New US President Donald Trump has already turned many of his country’s policies upside down but his resolve to step back from a two-state solution to the Arab-Israeli conflict promises to be a mistake of historic proportions. Following a recent meeting in Washington between Trump and Israeli Prime Minister Benjamin Netanyahu in Washington, a White House statement said, “A two-state solution that doesn’t bring peace is not a goal that anybody wants to achieve…Peace is the goal, whether it comes in the form of a two-state solution, if that’s what the parties want, or something else.”

While President Trump’s hawkish stance is not a surprise given his campaign rhetoric, it still promises the world many years of turmoil in this volatile region and is a God-sent to radical Muslim groups around the world.  To speak of the two-state solution “if that is what the parties want” is to throw away five decades of international diplomatic labour. Soon after the 1967 Six Day War between Israel and its Arab neighbours, the UN Security Council adopted Resolution 242 on November 22, 1967. This resolution, which set the tone and direction of all international effort in the last five decades to end the Middle East conflict, called for two states in the disputed region.

Under this formula, the Arabs should recognise Israel’s right to exist while a Palestinian state is to be established on the West Bank of the River Jordan, Gaza Strip and East Jerusalem. These territories were captured by Israel in the 1967 war along with the Sinai Desert and Golan Heights. While Israel returned Sinai to Egypt under the terms of the 1978 Egypt-Israeli peace treaty, it claimed in 1981 to annex the Golan Heights, an act not recognised by the international community. Israel unilaterally pulled out of Gaza in 2005 due to military pressure from Hamas, though it continues to destabilise it with incursions and bombings.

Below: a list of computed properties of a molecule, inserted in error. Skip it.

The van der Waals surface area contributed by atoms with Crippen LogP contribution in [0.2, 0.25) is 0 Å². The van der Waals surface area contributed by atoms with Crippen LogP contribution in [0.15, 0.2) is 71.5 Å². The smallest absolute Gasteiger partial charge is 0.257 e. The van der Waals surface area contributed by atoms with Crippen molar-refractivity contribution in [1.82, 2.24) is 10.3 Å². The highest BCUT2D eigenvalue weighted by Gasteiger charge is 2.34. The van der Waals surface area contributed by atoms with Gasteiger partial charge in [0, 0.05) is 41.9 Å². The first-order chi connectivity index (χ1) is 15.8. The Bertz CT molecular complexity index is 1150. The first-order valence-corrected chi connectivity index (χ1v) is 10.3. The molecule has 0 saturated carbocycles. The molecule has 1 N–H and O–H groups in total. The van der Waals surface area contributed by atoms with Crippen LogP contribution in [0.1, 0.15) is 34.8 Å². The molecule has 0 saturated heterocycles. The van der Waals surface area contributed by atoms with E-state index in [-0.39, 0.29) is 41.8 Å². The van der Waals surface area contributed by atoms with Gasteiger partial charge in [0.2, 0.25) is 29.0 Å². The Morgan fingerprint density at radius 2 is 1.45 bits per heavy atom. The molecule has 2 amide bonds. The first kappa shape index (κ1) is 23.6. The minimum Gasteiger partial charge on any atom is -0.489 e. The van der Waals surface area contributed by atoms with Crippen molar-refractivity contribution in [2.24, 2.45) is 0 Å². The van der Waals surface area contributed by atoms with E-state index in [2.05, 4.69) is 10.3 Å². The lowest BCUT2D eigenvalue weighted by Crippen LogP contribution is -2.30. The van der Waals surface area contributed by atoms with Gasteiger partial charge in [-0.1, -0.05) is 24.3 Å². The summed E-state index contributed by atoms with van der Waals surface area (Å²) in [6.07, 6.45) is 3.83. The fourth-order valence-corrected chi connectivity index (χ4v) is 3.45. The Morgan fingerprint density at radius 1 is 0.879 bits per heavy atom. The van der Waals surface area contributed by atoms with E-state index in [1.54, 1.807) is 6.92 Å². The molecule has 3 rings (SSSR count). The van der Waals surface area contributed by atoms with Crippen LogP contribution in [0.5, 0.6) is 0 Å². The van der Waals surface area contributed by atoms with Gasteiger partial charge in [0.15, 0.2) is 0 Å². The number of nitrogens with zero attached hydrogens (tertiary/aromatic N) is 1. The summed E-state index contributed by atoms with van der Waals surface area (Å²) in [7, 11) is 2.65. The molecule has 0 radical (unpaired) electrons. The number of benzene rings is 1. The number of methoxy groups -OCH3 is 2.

Israel however maintains a brutal regime of Occupation over the West Bank, which is administered by the Palestinian Authority. That deal was struck by Palestinian leader Yasser Arafat and Israeli Prime Minister Yitzhak Rabin. The Oslo Accords were supposed to be a provisional peace deal which will lead to a final, comprehensive settlement based on the two state solution. Nearly 24 years since then however, the two parties have been unable to reach a final settlement despite the strenuous efforts of, in particular, US President Bill Clinton, who almost succeeded in nudging the two parties into a final deal in 2000AD.

There are several sticking points, including what to do with the millions of Palestinians displaced by the 1948 war and the creation of Israel who have been living in refugee camps in Lebanon, Gaza and scattered around the Middle East since then. However, the final peace deal in 2000AD fell just short over the status of East Jerusalem. While the Palestinians insist on this city as their capital, Israel insists on Jerusalem as its undivided capital. More than that, the issue of Israeli settlement construction on Palestinian land on the West Bank and East Jerusalem has been the greatest threat to peace since Oslo. Relentless Israeli settlement construction promises to make nonsense of the two state solution because in time there will be no land left for a Palestinian state. For Israel too, it is a danger because unless it lets the Palestinians have their own state, it will have a “Jewish state” with millions of second-class non-Jewish citizens in it.

Instead of redoubling efforts to remove this obstacle and work for a final, comprehensive peace, President Donald Trump wants to roll back the clock by stepping away from the two state formula. That is inconsistent with his stated desire to eradicate ISIS because anti-Western feeling in the Muslim world is mostly fuelled by the injustice of Israeli Occupation of Palestine.